A hapi API, Part 1: Project Planning and Design

Posted in Server Side Development with REST, API's, hapi.js, Design, Planning on 07 May 2017

Overview

I’ve recently been working on a new project, and realized that the majority of my time over the last few weeks has been spent researching best practices, techniques, and frameworks relating to RESTful API’s. Rather than hoard this newfound knowledge, I’ve decided to distill it into this series.

If you’re unfamiliar with RESTful web services, I encourage you to check out What is REST and related articles at restapitutorial.com. Basically, we build our application by leveraging HTTP and the HTTP verbs., which simplifies design and allows for highly scalable applications.

Currently, the world of API design is dominated by JSON, node.js, and the Express framework. While there are other methods and technologies, this combination has proven to be a stable, scalable, and powerful foundation. One interesting break form this web services trifecta is the hapi framework.

Hapi was born and battle tested at Walmart, and has proven to be highly performant. I find hapi much more enjoyable to write over express, and also much more readable. This is a big deal when working on code that is developed by many team members, and not just by one lone developer.

Throughout the course of this series, we will be building a RESTful API using the hapi framework. This API will then allow us to build a scalable web client, again built with the hapi framework. The app we will be building allows users to register, create and manage rental properties.

General Project Plan

In our increasingly agile world, we’ve become accustomed to developing software without much planning. This works on teams with a strong product owner and a clear backlog, however, we don’t always get such a clear instruction. Furthermore, on small projects, we’re acting as developer, designer, product owner, QA, and more. In such a situation, we will need at least a rudimentary roadmap and strategy for our application.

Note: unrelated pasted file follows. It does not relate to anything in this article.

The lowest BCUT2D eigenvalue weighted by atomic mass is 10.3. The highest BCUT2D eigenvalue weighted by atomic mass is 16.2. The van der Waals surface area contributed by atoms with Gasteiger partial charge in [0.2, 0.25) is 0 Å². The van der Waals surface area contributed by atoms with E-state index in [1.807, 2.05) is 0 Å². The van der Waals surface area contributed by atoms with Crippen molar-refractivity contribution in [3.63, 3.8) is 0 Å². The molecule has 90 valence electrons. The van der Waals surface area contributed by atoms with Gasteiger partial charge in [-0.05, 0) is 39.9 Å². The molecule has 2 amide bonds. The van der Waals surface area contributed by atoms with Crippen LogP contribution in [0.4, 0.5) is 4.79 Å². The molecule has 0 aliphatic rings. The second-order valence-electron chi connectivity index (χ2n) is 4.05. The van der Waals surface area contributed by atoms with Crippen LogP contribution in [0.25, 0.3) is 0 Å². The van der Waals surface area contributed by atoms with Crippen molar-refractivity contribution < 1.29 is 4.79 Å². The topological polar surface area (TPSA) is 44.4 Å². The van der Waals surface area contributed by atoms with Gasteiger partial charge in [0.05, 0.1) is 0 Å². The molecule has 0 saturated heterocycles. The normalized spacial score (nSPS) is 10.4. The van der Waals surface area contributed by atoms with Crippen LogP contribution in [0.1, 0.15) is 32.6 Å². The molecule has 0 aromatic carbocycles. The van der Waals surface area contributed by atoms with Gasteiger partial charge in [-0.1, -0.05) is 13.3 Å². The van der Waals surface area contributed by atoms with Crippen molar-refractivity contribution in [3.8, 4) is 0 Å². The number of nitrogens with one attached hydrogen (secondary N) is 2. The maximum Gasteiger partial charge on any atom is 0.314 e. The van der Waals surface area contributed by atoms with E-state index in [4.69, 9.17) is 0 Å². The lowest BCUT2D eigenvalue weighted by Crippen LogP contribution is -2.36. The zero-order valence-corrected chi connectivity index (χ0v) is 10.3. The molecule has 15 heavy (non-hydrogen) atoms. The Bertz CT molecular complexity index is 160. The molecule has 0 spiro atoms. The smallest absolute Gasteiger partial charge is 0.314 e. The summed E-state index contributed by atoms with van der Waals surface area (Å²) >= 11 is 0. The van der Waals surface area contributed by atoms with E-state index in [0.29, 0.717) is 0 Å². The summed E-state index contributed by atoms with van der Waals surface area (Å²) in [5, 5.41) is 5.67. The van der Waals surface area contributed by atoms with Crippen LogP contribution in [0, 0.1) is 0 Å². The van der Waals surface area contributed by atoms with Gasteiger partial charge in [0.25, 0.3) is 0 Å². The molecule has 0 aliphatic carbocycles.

We will break our application into two components: an API, and a web client. The web client will be built with hapi and will use handlebar templates to format the data from API calls. The API will also be built with hapi and will return data in the form of JSON objects.

We will build the application in stages, following this outline:

  • Part 1: Project Planning and Design
  • Part 2: API Structure and Skeleton
  • Part 3: Database Interactions with Sequelize
  • Part 4: Web Client Structure and Skeleton
  • Part 5: Web Client Templates with Handlebars
  • Part 6: Authentication and Authorization
  • BONUS: API Documentation with Swagger

Planning the API

We don’t need to go through any formal or in-depth analysis to create a plan for our API, but we do need to be aware of the use cases and goals of the application. For our purposes, we need to determine what actions our API needs to support in order to allow users to effectively manage rental properties. For this application, the user will need to:

  • obtain and browse a list of properties
  • browse detailed information on one individual property
  • create a property
  • edit an existing property
  • delete an existing property
  • create an account to start managing properties
  • delete their account and associated data

After determining which actions the API will need to support, we then determine which API endpoints are necessary to facilitate those actions. The actions we’ve listed are simple enough, but some projects can require some fairly involved analysis to discover the right endpoints. In addition to determining the endpoints, we should also start thinking about who should be allowed to access the information. Our endpoints will be as follows:

Endpoint Expected Result Access
GET /properties Return a list of properties Users
POST /properties Create a new property Users
GET /properties/{pID} Return a single property Users
PUT /properties/{pID} Update a single property Users
DELETE /properties/{pID} Delete a single property Users
GET /users Return a list of users Administrators
POST /users Create a new user Public
GET /users/{uID} Return a single user Users
PUT /users/{uID} Update a single user Users
DELETE /users/{uID} Delete a single user Users

From this table, we can see that we will need to support a variety of access roles, as well as ensure that users only interact with their data and not that of other users. Also, note that users have all the privileges of the general public, and that administrators have all the privileges of users.

Conclusion

With a general plan in place and our API sketch complete, we are ready to dive in to the actual development of our API. Watch for Part 2: API Structure and Skeleton coming soon!.